The industrial rental business was much more lucrative than the garbage bag business, so he sold out and started Triple Properties, managing and developing industrial, commercial and retail space. He bought and sold one building after another. Because he used to rent warehouse space, he had a good idea what tenants wanted.
Like many immigrants, Mr. Apostolopoulos valued land and buildings more than other investments. Part of the reason was that in Greece, land was owned by the type of rich person he never thought he could aspire to be. “Buy bricks, not paper,” he told his three sons, who worked with him.
Though he had little formal education, he could work out a deal in his head in a hurry. “My father was very good with numbers. He was like a human calculator,” his son Peter said
The numbers on Detroit real estate looked good. In the early 2000s Mr. Apostolopoulos started looking at investing there. The city had been in a slump since the race riots of the summer of 1967 and again in April 1968, following the assassination of Martin Luther King Jr.
While buying a warehouse in Toronto gave him a 5-per-cent return on his money, buying an industrial property in the Detroit area produced a 20-per-cent return, since many developers avoided the area.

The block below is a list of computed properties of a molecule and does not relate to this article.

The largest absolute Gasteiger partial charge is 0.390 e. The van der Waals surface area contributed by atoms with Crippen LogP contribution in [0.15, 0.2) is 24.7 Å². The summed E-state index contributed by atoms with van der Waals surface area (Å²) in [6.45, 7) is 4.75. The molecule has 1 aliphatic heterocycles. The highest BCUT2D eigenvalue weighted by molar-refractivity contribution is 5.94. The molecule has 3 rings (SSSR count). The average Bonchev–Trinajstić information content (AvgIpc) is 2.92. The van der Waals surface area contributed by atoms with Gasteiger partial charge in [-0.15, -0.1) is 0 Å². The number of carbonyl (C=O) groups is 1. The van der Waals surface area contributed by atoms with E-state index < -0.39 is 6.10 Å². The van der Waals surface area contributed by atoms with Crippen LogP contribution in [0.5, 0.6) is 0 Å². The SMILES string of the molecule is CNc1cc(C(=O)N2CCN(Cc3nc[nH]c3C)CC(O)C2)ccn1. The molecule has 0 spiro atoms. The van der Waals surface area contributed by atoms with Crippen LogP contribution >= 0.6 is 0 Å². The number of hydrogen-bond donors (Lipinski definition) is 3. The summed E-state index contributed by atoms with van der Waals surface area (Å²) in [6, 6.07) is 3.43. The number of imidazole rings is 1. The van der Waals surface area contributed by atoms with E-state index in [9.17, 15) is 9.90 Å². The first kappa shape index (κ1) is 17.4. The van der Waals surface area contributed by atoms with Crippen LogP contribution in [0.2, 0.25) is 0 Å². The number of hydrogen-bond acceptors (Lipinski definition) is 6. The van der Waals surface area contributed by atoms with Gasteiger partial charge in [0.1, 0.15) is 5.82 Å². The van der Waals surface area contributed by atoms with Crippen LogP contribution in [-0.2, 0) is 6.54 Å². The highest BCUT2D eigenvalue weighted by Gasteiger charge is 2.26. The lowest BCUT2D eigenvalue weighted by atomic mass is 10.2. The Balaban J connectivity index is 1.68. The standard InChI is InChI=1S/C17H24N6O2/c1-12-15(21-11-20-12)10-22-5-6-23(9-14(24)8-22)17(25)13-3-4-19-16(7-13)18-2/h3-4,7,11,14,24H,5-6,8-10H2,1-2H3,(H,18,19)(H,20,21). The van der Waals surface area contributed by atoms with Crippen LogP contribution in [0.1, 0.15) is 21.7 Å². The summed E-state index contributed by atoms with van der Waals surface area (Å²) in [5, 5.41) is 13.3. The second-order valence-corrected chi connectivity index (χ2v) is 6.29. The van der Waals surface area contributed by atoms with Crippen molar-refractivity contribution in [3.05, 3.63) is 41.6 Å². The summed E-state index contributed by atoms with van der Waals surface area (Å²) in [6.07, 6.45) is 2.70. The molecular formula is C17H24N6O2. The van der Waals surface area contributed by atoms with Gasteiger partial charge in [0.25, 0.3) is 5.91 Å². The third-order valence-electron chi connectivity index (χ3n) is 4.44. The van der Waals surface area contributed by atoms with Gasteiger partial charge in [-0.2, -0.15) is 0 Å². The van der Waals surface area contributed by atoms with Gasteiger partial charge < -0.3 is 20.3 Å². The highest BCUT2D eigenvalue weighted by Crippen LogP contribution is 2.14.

In 2012 Mr. Apostolopoulos bought the Penobscot office tower, a massive Empire State building lookalike in downtown Detroit for just US$5-million. Right away the annual rent brought in more than the purchase price. The 47-storey Art Deco Penobscot building has 1.25 million square feet of office space. By comparison, Scotia Plaza in downtown Toronto, at two million square feet, was valued at $1.5-billion in a sale in 2017.
“A lot of people were afraid to invest. My father wasn’t afraid. Also part of the time he was buying when the Canadian dollar was at par with the U.S. dollar. At one point the Canadian was worth a bit more than the U.S. and that made buying in the United States even better,” Peter said. He added that there was negative press in the United States, critical of Canadians snapping up undervalued properties in the Detroit area.
One condescending article noted that Andreas Apostolopoulos spoke English with a Greek accent.
Mr. Apostolopoulos’s Triple Properties has faced criticism over the Penobscot’s state of disrepair. An article in the Detroit Free Press as recently as Feb. 8 noted the tenants in the building complained about a lack of water and elevator stoppages.